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Mizoram goes to elections amid festivity

The percentage of voting was around 75 across the state, less than the previous elections.

india Updated: Nov 21, 2003 03:08 IST
Rahul Karmakar and Syed Sajjad Ali
Rahul Karmakar and Syed Sajjad Ali

Polling to the fifth Mizoram assembly on Thursday passed off peacefully and with an air of festivity, save in the Sangpuilawn constituency bordering Manipur. In Sangpuilawn, repolling was ordered in seven of the 12 polling booths.

The percentage of voting was around 75 across the state, less than the previous elections.

Sangpuilawn had been tense since Wednesday evening. Three candidates of the Mizoram People's Conference (MPC), Congress and Mizo National Front (MNF) had been abducted by Hmar militants at gunpoint — allegedly to facilitate the victory of an independent candidate belonging to the Hmar tribe. The three were later rescued by a crack team of the Mizoram Armed Police.

According to Mizoram chief electoral officer Lalmalsawma, EVMs were destroyed in two of the seven booths in Sangpuilawn constituency, forcing a repoll.

In the other five booths where repolling will be held on November 24, none of the voters turned up following intimidation by the Hmar militants.

Counting of votes is scheduled for December 2.

Reangs cast vote

Tension was also rife in the western constituencies of Zawlnuam and Kawrthah bordering Tripura, following threats by some Mizo groups to sabotage voting if Reang (or Bru) tribals were allowed to exercise their franchise.

However, over 1,700 Reang voters cast their votes.

The Reangs -- who fled Mizoram six years ago following an ethnic cleansing drive -- are housed in six refugee camps in the Kanchanpur area of Tripura. They came in some 100 jeeps and buses provided by the Tripura government and escorted by six platoons of paramilitary forces.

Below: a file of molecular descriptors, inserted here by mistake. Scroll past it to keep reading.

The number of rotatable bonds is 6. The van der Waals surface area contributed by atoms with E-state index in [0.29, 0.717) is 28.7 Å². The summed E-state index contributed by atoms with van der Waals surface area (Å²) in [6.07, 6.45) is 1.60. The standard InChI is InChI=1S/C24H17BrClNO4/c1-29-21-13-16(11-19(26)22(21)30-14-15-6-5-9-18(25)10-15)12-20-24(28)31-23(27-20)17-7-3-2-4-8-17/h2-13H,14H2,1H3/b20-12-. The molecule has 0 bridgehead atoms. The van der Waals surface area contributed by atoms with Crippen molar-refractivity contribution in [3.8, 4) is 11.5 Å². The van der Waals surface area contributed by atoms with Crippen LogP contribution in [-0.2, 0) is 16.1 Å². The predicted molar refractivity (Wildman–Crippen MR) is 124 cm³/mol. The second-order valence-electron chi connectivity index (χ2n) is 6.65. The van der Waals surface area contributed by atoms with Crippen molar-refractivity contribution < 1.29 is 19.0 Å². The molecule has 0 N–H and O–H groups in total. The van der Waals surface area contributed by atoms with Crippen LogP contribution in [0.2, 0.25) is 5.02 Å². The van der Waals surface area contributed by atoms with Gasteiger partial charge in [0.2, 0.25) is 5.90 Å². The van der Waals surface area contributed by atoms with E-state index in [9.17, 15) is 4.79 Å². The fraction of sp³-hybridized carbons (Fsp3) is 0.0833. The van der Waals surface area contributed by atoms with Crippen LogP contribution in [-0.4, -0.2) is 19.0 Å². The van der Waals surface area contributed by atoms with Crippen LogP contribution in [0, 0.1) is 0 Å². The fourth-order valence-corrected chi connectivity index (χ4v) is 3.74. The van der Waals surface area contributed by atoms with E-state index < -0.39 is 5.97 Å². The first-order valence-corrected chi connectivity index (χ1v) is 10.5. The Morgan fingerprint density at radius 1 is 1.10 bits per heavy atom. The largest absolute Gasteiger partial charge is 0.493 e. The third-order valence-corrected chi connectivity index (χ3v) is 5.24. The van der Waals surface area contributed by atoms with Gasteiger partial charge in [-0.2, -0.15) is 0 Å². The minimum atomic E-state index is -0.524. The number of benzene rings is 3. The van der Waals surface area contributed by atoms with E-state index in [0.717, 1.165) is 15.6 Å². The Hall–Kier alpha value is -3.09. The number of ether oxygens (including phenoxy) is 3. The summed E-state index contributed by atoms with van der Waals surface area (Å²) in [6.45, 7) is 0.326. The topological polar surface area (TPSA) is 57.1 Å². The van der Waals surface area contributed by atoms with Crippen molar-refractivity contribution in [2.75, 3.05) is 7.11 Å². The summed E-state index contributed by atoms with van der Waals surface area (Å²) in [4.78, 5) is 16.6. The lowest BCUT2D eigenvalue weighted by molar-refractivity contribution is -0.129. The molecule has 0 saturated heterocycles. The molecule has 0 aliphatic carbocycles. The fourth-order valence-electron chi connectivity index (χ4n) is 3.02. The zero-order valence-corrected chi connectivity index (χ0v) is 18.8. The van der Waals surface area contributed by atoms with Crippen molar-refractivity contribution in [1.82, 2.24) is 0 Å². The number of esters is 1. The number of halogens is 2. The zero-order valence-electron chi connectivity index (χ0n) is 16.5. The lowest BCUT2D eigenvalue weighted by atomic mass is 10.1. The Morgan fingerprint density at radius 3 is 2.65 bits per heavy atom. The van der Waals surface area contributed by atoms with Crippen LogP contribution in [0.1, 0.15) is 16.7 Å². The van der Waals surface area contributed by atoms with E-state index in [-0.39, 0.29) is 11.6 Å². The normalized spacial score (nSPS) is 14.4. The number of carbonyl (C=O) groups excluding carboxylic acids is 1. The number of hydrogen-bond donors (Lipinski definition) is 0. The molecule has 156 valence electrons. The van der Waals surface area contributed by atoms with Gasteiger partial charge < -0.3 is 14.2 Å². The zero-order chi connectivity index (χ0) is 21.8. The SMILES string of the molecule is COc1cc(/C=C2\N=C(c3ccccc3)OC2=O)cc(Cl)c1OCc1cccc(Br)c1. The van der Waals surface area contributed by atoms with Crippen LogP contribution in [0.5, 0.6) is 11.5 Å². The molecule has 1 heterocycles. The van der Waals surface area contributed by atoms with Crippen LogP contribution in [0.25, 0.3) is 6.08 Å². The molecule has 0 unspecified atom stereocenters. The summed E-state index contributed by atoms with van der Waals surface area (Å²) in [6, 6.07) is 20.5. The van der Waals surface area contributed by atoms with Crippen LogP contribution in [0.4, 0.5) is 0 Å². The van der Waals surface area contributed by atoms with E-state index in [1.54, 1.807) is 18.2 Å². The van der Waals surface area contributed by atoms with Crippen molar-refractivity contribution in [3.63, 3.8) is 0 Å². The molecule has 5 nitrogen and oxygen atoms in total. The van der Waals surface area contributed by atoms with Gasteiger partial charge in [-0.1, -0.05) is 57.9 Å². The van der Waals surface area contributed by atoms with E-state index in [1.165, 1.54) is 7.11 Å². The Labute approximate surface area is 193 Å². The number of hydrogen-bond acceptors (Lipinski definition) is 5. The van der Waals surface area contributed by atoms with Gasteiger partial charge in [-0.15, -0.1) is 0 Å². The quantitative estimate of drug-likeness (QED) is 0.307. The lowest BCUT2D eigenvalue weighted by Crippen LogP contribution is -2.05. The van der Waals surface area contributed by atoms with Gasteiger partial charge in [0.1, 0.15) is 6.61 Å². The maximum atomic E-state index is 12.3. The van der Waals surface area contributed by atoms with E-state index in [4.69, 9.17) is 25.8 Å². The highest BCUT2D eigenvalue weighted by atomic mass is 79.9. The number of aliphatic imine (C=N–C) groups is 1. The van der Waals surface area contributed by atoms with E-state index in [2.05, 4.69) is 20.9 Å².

Some miscreants tried to deter Reangs from voting by exploding crackers and shouting anti-Reang slogans in Kanmun and Tuipuibari, where polling stations were specially set up to facilitate their voting.

The arrangements were made in line with strict instructions and guidelines of the Election Commission.

That there could not be any non-compliance with the directive was known to Mizoram and Tripura governments.

This was second occasion in India's electoral history where measures were taken to ensure franchise of evacuees — the first was for Kashmiri Pandits.

We’ll return, say militants

Hmar militants who kidnapped three candidates on Tuesday, have threatened to return. Congress candidate Ngurdingliana, who returned to Aizawl after being rescued by the police, told newsmen: "The militants gave us a bullet each, saying they would return to collect the bullets if our supporters did not vote for the Hmar People's Convention candidate H Lalsangzuala."

To 'be back to collect the bullet' is the typical Mizo militant way of threatening to kill.

The police said the three candidates shoved into a Maruti Gypsy. The vehicle was taken to a forest from where the three were made to walk for nearly five hours along the Tuival river.

Police caught up with them as they were trying to cross the river.

First Published: Nov 20, 2003 09:26 IST